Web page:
The butt end of August is usually a bad time for movies, especially action movies that didn’t rate a spot earlier in the summer. But Premium Rush is a spectacular exception to the rule. I may be biased because I’m an year-round, all-weather cyclist who likes to go fast, but for my money, this bike courier thrill ride is, jolt-for-jolt, the most exciting action movie of the summer. Sure, it doesn’t possess the dramatic heft of The Dark Knight Rises or the cataclysmic mayhem of The Avengers, but for sheer fun-on-wheels it leaves the superhero blockbusters in the dust. Premium Rush blazes a wonderfully fresh trail through Hollywood cliché. It’s not only an exhilarating antidote to the gonzo computer graphics that have come to dominate action movies. After watching countless car chases punctuated by pyrotechnics, it feels like an evolutionary leap forward to watch the breathtaking stunt work of cyclist warriors weaving through heavy metal traffic.
As if to drive home the comparison, Premium Rush is one of two chase flicks opening this weekend. The other is Hit and Run, a hokey action comedy written and co-directed by stunt driver Dax Shepard, who is also the star. A nostalgia vehicle for old-school gas-fueled comedy, it spins its wheels—literally, as Shepard burns rubber doing donuts in virtually every chase scene as if he has only just invented the wheel. The guy seems incapable of driving in a straight line. The cars in Hit and Run are like lumbering dinosaurs compared to the spartan bicycle that the outlaw hero of Premium Rush threads through Manhattan, running every light and breaking every law in sight. This is no fancy carbon 12-speed. It’s hard core: lightweight steel frame, no gears, no brakes.
Its rider is Wilee, a daredevil bike courier played with propulsive conviction by Joseph Gordon Levitt, an actor whose style is as lean and stripped-down as his bike. He obviously doesn’t perform the most violent stunts, but he spends much of the movie hurtling along on two wheels and clearly does most of his own riding.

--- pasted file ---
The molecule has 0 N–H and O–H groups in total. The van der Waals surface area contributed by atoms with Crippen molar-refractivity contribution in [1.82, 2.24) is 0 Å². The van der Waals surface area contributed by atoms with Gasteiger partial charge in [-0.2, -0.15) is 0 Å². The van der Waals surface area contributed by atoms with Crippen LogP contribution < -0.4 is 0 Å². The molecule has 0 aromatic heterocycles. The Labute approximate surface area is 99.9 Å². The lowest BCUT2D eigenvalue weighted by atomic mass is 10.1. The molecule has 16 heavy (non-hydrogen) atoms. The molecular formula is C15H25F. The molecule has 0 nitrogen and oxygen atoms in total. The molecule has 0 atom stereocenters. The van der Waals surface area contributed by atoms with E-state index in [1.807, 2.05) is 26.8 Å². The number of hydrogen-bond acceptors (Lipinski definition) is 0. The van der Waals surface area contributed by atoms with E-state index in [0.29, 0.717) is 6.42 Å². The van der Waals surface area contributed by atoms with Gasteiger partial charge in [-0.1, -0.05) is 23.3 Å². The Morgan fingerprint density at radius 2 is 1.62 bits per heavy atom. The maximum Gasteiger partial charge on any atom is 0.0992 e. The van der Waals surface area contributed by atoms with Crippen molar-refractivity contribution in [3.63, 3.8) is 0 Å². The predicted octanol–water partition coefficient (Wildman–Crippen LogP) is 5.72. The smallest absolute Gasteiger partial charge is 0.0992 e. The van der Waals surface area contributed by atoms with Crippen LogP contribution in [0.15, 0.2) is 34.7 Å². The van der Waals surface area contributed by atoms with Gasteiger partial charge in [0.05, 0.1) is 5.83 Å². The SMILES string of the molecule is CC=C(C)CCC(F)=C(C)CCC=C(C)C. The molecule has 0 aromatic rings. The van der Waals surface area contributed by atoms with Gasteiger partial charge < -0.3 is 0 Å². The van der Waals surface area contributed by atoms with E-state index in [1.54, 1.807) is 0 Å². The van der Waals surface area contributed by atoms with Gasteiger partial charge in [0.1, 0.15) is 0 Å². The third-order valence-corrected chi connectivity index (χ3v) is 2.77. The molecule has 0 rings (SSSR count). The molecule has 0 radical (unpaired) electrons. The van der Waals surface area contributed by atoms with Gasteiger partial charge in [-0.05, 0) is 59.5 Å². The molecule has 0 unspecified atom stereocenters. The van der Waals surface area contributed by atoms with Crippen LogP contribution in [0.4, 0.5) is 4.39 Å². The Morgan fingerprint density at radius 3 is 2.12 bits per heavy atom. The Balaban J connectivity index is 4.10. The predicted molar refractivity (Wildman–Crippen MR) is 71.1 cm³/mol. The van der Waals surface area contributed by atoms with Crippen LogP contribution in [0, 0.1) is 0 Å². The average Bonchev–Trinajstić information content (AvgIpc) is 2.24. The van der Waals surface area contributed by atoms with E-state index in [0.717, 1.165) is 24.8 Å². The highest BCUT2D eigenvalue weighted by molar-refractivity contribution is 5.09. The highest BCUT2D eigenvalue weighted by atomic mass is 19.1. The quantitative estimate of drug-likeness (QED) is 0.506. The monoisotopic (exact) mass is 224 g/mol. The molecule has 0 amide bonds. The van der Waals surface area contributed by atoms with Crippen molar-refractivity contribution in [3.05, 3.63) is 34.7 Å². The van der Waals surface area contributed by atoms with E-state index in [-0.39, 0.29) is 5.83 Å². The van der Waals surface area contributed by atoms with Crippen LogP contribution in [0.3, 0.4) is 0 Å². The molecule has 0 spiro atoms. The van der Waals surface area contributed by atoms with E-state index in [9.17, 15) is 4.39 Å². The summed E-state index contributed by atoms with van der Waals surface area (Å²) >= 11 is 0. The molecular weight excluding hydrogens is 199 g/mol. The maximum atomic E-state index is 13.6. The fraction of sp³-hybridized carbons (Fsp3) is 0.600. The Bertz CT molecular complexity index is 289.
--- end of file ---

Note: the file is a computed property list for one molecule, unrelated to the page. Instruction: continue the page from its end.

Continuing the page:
Writer-director David Koepp spins a smart plot that gathers surprising complexity as the momentum builds. Wilee picks up an envelope destined for Chinatown that a dirty cop (Michael Shannon) is determined to steal from him. Shannon, his voice torqued with desperation, comes across as a stock villain early on, but as the plot thickens so his performance ripens, splitting the difference between scary psycho and hapless buffoon. As other bike couriers get caught up in the intrigue—including a brash rival (Sean Kennedy) vying for Wilee’s Hispanic girlfriend (Dania Ramirez), along with a frustrated bike cop—the chase zips all over Manhattan, with routes plotted out on full screen animations of the cyclist’s smart phone. The filmmaker employs a nifty conceit, mapping a series of collision-course trajectories, as Wilee makes split-second decisions, avoiding brutal accident options that we see play out in his mind. Some of the dialogue feels formulaic, and a number of the young cast are sharper cyclists than actors. But the ingenuity of the film’s stunts and the quick-shifting narrative make up for the low-rent drama.